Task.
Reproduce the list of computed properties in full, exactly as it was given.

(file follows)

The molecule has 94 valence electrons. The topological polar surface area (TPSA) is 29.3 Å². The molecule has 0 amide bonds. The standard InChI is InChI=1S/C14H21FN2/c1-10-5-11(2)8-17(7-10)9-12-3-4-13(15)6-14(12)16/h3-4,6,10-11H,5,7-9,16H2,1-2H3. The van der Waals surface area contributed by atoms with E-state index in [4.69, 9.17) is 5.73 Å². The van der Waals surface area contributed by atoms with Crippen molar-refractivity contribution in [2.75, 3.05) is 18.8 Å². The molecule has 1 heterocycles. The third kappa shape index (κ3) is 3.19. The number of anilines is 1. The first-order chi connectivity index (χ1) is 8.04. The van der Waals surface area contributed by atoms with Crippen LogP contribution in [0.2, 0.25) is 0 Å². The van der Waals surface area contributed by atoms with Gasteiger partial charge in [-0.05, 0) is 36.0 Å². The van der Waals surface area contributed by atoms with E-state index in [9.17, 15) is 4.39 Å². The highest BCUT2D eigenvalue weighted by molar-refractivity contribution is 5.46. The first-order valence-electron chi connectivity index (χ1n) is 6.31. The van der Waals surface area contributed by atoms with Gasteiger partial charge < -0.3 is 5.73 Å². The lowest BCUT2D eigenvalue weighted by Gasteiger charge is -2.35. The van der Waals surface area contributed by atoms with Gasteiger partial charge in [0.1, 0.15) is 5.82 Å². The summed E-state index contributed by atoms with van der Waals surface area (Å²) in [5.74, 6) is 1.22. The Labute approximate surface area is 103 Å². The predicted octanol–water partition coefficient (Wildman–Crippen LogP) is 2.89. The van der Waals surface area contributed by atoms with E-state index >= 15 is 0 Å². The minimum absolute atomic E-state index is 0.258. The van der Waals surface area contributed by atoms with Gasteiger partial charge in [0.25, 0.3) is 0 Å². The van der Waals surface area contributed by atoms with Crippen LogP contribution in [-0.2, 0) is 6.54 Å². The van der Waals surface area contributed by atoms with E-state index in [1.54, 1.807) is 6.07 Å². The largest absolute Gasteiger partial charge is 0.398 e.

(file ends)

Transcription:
The molecule has 94 valence electrons. The topological polar surface area (TPSA) is 29.3 Å². The molecule has 0 amide bonds. The standard InChI is InChI=1S/C14H21FN2/c1-10-5-11(2)8-17(7-10)9-12-3-4-13(15)6-14(12)16/h3-4,6,10-11H,5,7-9,16H2,1-2H3. The van der Waals surface area contributed by atoms with E-state index in [4.69, 9.17) is 5.73 Å². The van der Waals surface area contributed by atoms with Crippen molar-refractivity contribution in [2.75, 3.05) is 18.8 Å². The molecule has 1 heterocycles. The third kappa shape index (κ3) is 3.19. The number of anilines is 1. The first-order chi connectivity index (χ1) is 8.04. The van der Waals surface area contributed by atoms with Crippen LogP contribution in [0.2, 0.25) is 0 Å². The van der Waals surface area contributed by atoms with Gasteiger partial charge in [-0.05, 0) is 36.0 Å². The van der Waals surface area contributed by atoms with E-state index in [9.17, 15) is 4.39 Å². The highest BCUT2D eigenvalue weighted by molar-refractivity contribution is 5.46. The first-order valence-electron chi connectivity index (χ1n) is 6.31. The van der Waals surface area contributed by atoms with Gasteiger partial charge < -0.3 is 5.73 Å². The lowest BCUT2D eigenvalue weighted by Gasteiger charge is -2.35. The van der Waals surface area contributed by atoms with Gasteiger partial charge in [0.1, 0.15) is 5.82 Å². The summed E-state index contributed by atoms with van der Waals surface area (Å²) in [5.74, 6) is 1.22. The Labute approximate surface area is 103 Å². The predicted octanol–water partition coefficient (Wildman–Crippen LogP) is 2.89. The van der Waals surface area contributed by atoms with E-state index >= 15 is 0 Å². The minimum absolute atomic E-state index is 0.258. The van der Waals surface area contributed by atoms with Gasteiger partial charge in [0.25, 0.3) is 0 Å². The van der Waals surface area contributed by atoms with Crippen LogP contribution in [-0.2, 0) is 6.54 Å². The van der Waals surface area contributed by atoms with E-state index in [1.54, 1.807) is 6.07 Å². The largest absolute Gasteiger partial charge is 0.398 e.